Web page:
After two weeks of nationwide protests sparked by the May 25 killing of George Floyd at the hands of police in Minneapolis, the Writers Guild of America East took an unprecedented step — confronting a powerful law enforcement union. On June 8, the WGA East became the first member of the AFL-CIO to call on it, the largest labor group in the U.S., to disaffiliate from the International Union of Police Associations, the only law enforcement group represented by the federation. (The largest police union, Fraternal Order of the Police, operates outside of the AFL-CIO.)
Born primarily out of its media members' interest in the issue — reporters were arrested and, in some cases, injured during demonstrations — the WGA East resolution has brought into focus the tangible ways unions may choose to fight for racial justice. "The AFL-CIO cannot, in good faith, represent the best interests of the police and also represent the best interests of all the other working people who are out here getting arrested, beaten up and abused by the police," says Hamilton Nolan, a member of the WGA East council that passed the resolution and a labor reporter for In These Times magazine.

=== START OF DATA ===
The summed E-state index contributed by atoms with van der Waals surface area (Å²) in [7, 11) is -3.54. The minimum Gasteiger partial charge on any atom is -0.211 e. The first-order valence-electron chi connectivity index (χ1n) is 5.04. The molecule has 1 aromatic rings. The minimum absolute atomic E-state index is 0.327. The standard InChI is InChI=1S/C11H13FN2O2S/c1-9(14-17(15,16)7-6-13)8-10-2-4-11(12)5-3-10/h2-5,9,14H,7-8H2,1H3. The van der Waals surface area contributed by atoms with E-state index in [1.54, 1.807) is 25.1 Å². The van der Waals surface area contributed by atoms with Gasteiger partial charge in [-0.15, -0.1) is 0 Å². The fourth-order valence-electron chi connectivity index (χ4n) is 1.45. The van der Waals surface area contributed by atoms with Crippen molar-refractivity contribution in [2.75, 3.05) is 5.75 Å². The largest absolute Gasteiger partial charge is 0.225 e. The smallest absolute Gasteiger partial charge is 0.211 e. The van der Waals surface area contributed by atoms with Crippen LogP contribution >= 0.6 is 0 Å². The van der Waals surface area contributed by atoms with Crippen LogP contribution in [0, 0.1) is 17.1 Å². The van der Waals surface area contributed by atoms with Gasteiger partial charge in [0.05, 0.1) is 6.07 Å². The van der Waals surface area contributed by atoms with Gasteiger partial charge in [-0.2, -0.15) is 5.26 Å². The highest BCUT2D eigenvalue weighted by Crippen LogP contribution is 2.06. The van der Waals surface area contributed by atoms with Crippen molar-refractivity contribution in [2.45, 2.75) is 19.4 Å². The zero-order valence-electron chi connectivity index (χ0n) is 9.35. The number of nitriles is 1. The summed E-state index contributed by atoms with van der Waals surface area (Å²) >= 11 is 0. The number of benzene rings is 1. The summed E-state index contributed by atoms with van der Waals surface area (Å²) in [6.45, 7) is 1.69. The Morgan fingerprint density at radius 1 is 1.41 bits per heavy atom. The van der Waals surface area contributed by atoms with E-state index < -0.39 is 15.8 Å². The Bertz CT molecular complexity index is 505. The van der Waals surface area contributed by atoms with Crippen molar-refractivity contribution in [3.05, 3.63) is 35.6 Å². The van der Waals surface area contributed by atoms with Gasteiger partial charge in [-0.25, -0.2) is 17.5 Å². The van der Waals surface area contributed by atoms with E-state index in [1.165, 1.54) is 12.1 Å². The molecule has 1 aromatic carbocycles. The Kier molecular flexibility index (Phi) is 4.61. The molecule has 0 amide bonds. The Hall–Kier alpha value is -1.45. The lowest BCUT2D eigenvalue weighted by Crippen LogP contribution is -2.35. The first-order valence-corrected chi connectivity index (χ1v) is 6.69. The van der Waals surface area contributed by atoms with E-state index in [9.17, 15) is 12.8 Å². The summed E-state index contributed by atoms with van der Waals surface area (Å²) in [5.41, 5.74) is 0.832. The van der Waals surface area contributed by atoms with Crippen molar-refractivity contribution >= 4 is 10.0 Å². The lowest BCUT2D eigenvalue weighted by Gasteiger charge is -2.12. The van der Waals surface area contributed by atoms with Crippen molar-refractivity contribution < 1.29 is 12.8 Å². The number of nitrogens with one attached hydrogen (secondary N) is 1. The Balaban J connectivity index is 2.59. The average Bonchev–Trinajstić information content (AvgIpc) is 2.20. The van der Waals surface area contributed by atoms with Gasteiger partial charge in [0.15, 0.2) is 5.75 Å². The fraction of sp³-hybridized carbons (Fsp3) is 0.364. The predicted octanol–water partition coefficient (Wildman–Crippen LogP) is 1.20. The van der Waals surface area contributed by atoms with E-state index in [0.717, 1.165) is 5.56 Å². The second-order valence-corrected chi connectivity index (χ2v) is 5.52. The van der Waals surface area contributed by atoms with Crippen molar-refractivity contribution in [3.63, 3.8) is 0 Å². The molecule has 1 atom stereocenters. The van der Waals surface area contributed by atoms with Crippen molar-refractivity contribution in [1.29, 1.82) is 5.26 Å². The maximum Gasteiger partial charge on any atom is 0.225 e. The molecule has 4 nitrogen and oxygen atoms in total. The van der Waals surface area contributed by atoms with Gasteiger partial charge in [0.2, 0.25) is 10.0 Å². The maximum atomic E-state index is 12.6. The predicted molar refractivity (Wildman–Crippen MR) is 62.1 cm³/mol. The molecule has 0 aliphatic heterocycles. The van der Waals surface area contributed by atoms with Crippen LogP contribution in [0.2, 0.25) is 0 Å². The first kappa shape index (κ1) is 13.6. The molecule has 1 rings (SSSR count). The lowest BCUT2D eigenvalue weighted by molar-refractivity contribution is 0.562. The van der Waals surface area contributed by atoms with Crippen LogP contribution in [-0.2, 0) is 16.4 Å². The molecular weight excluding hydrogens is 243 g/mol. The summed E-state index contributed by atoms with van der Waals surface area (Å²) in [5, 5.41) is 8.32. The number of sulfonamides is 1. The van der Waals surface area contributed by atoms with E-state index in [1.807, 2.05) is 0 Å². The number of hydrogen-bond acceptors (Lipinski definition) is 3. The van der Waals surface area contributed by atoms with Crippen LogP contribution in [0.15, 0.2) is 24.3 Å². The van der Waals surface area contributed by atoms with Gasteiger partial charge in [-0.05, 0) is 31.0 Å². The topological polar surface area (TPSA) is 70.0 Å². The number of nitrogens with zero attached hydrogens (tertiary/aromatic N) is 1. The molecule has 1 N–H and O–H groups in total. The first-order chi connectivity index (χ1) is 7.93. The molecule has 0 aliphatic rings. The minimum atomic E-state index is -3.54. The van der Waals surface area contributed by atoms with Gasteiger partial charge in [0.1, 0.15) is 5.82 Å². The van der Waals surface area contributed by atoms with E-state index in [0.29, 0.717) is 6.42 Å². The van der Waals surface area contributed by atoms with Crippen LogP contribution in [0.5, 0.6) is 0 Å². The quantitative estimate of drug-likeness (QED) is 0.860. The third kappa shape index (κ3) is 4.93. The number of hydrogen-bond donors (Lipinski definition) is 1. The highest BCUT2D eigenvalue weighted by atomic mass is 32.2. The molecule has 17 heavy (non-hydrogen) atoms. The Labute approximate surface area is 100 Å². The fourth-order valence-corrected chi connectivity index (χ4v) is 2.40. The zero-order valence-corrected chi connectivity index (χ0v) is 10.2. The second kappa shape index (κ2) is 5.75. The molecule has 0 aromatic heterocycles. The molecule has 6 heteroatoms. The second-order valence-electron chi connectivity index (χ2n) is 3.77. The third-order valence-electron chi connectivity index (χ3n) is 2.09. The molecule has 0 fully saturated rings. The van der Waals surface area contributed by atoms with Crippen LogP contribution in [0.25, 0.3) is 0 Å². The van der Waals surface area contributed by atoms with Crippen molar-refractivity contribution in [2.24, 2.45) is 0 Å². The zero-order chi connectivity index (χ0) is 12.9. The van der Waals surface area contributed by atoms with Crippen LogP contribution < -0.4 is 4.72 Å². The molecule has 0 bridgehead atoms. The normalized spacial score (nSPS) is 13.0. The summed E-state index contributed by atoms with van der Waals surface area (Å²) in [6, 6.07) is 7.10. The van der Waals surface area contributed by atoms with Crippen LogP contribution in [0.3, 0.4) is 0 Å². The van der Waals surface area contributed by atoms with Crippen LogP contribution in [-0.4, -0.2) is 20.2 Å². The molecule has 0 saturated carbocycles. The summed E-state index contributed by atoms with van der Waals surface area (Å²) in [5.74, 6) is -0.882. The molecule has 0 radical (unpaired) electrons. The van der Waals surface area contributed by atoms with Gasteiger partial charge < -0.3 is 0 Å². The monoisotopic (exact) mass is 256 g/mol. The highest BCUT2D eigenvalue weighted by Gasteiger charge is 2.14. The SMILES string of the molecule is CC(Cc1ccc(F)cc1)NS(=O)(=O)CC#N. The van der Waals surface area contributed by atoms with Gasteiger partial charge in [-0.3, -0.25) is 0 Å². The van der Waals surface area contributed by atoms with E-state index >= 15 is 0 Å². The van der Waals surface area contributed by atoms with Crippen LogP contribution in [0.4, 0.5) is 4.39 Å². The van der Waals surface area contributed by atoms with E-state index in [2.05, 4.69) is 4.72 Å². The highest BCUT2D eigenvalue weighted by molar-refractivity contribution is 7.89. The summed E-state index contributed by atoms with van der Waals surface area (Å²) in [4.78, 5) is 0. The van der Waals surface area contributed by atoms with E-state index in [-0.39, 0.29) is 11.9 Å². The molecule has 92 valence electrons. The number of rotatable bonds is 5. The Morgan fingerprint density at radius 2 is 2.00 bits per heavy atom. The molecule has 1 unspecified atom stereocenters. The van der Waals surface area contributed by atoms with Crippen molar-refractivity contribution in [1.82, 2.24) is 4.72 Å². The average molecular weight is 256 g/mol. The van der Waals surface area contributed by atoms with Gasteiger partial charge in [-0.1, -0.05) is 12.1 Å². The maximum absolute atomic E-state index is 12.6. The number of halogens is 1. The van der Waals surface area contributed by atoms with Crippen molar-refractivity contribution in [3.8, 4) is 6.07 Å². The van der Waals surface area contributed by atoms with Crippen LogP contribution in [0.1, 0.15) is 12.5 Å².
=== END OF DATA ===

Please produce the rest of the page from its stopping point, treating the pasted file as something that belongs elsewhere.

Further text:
But other Hollywood AFL-CIO members, in talks with WGA East leaders, have signaled that they're split over whether they can aid police reform more effectively by keeping the IUPA close or by disassociating from it (moreover, other unions in the federation also have police members, just not exclusively). For its part, SAG-AFTRA shared June 11 that its president, Gabrielle Carteris, who is also an AFL-CIO vice president, had called on police unions to change practices that protect officers who have engaged in racially charged misconduct from discipline, even if that means retooling collective bargaining agreements. SAG-AFTRA also signed on to a letter, delivered to the House of Representatives on June 23, in support of the proposed Justice in Policing Act, which, in part, would ban police chokeholds and no-knock warrants.